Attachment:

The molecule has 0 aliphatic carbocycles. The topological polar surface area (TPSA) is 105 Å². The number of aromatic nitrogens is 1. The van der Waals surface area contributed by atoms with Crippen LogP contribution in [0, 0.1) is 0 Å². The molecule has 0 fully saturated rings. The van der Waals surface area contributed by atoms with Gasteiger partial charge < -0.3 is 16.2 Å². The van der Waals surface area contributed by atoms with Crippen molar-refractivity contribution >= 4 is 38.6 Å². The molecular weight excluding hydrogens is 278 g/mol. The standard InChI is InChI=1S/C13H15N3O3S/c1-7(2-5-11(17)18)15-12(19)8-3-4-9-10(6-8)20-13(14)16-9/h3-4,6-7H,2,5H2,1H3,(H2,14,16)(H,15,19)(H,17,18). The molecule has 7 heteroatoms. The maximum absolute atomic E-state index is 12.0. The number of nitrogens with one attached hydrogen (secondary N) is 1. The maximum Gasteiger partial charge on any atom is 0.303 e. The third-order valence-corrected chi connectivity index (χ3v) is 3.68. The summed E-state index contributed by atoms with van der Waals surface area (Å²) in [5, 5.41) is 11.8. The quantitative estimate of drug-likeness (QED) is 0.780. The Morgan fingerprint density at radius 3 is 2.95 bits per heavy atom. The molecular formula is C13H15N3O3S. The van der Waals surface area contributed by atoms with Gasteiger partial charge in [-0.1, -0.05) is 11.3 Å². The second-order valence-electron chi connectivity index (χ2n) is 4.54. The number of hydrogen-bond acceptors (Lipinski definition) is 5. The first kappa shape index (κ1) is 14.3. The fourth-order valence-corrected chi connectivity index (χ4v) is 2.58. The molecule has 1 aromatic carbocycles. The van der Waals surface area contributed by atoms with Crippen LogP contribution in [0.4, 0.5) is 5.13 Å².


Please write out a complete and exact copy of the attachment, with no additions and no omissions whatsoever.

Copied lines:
The molecule has 0 aliphatic carbocycles. The topological polar surface area (TPSA) is 105 Å². The number of aromatic nitrogens is 1. The van der Waals surface area contributed by atoms with Crippen LogP contribution in [0, 0.1) is 0 Å². The molecule has 0 fully saturated rings. The van der Waals surface area contributed by atoms with Gasteiger partial charge < -0.3 is 16.2 Å². The van der Waals surface area contributed by atoms with Crippen molar-refractivity contribution >= 4 is 38.6 Å². The molecular weight excluding hydrogens is 278 g/mol. The standard InChI is InChI=1S/C13H15N3O3S/c1-7(2-5-11(17)18)15-12(19)8-3-4-9-10(6-8)20-13(14)16-9/h3-4,6-7H,2,5H2,1H3,(H2,14,16)(H,15,19)(H,17,18). The molecule has 7 heteroatoms. The maximum absolute atomic E-state index is 12.0. The number of nitrogens with one attached hydrogen (secondary N) is 1. The maximum Gasteiger partial charge on any atom is 0.303 e. The third-order valence-corrected chi connectivity index (χ3v) is 3.68. The summed E-state index contributed by atoms with van der Waals surface area (Å²) in [5, 5.41) is 11.8. The quantitative estimate of drug-likeness (QED) is 0.780. The Morgan fingerprint density at radius 3 is 2.95 bits per heavy atom. The molecular formula is C13H15N3O3S. The van der Waals surface area contributed by atoms with Gasteiger partial charge in [-0.1, -0.05) is 11.3 Å². The second-order valence-electron chi connectivity index (χ2n) is 4.54. The number of hydrogen-bond acceptors (Lipinski definition) is 5. The first kappa shape index (κ1) is 14.3. The fourth-order valence-corrected chi connectivity index (χ4v) is 2.58. The molecule has 1 aromatic carbocycles. The van der Waals surface area contributed by atoms with Crippen LogP contribution in [0.4, 0.5) is 5.13 Å².